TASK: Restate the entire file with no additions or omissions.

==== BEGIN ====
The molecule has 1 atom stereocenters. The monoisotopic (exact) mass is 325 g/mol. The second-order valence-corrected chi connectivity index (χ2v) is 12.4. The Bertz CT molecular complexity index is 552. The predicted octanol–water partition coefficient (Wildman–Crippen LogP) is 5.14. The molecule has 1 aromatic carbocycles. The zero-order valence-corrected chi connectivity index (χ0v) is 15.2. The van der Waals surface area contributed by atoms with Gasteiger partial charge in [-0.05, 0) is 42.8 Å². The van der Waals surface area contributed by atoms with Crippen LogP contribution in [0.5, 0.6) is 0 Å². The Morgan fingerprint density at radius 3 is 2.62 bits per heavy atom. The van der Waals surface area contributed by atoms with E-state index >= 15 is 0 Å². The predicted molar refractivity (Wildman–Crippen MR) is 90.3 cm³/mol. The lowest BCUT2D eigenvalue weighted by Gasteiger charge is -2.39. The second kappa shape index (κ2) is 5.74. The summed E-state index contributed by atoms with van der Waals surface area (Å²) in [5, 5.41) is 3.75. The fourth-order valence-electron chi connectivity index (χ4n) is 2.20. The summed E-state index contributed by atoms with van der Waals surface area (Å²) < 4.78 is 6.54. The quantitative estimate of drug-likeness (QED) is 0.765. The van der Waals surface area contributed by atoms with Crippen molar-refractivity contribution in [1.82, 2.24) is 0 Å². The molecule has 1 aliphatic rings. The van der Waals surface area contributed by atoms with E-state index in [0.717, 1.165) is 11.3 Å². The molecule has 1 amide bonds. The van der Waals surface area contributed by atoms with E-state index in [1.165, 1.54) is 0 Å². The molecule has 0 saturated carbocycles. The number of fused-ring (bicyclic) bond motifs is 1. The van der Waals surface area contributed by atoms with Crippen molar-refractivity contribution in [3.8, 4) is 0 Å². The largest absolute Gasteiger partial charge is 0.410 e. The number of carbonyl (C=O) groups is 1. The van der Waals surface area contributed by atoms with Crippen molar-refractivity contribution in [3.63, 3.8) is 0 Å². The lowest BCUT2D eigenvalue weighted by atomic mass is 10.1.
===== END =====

The molecule has 1 atom stereocenters. The monoisotopic (exact) mass is 325 g/mol. The second-order valence-corrected chi connectivity index (χ2v) is 12.4. The Bertz CT molecular complexity index is 552. The predicted octanol–water partition coefficient (Wildman–Crippen LogP) is 5.14. The molecule has 1 aromatic carbocycles. The zero-order valence-corrected chi connectivity index (χ0v) is 15.2. The van der Waals surface area contributed by atoms with Gasteiger partial charge in [-0.05, 0) is 42.8 Å². The van der Waals surface area contributed by atoms with Crippen LogP contribution in [0.5, 0.6) is 0 Å². The Morgan fingerprint density at radius 3 is 2.62 bits per heavy atom. The van der Waals surface area contributed by atoms with E-state index >= 15 is 0 Å². The predicted molar refractivity (Wildman–Crippen MR) is 90.3 cm³/mol. The lowest BCUT2D eigenvalue weighted by Gasteiger charge is -2.39. The second kappa shape index (κ2) is 5.74. The summed E-state index contributed by atoms with van der Waals surface area (Å²) in [5, 5.41) is 3.75. The fourth-order valence-electron chi connectivity index (χ4n) is 2.20. The summed E-state index contributed by atoms with van der Waals surface area (Å²) < 4.78 is 6.54. The quantitative estimate of drug-likeness (QED) is 0.765. The van der Waals surface area contributed by atoms with Crippen molar-refractivity contribution in [1.82, 2.24) is 0 Å². The molecule has 1 aliphatic rings. The van der Waals surface area contributed by atoms with E-state index in [0.717, 1.165) is 11.3 Å². The molecule has 1 amide bonds. The van der Waals surface area contributed by atoms with E-state index in [1.165, 1.54) is 0 Å². The molecule has 0 saturated carbocycles. The number of fused-ring (bicyclic) bond motifs is 1. The van der Waals surface area contributed by atoms with Crippen molar-refractivity contribution in [3.8, 4) is 0 Å². The largest absolute Gasteiger partial charge is 0.410 e. The number of carbonyl (C=O) groups is 1. The van der Waals surface area contributed by atoms with Crippen molar-refractivity contribution in [3.63, 3.8) is 0 Å². The lowest BCUT2D eigenvalue weighted by atomic mass is 10.1.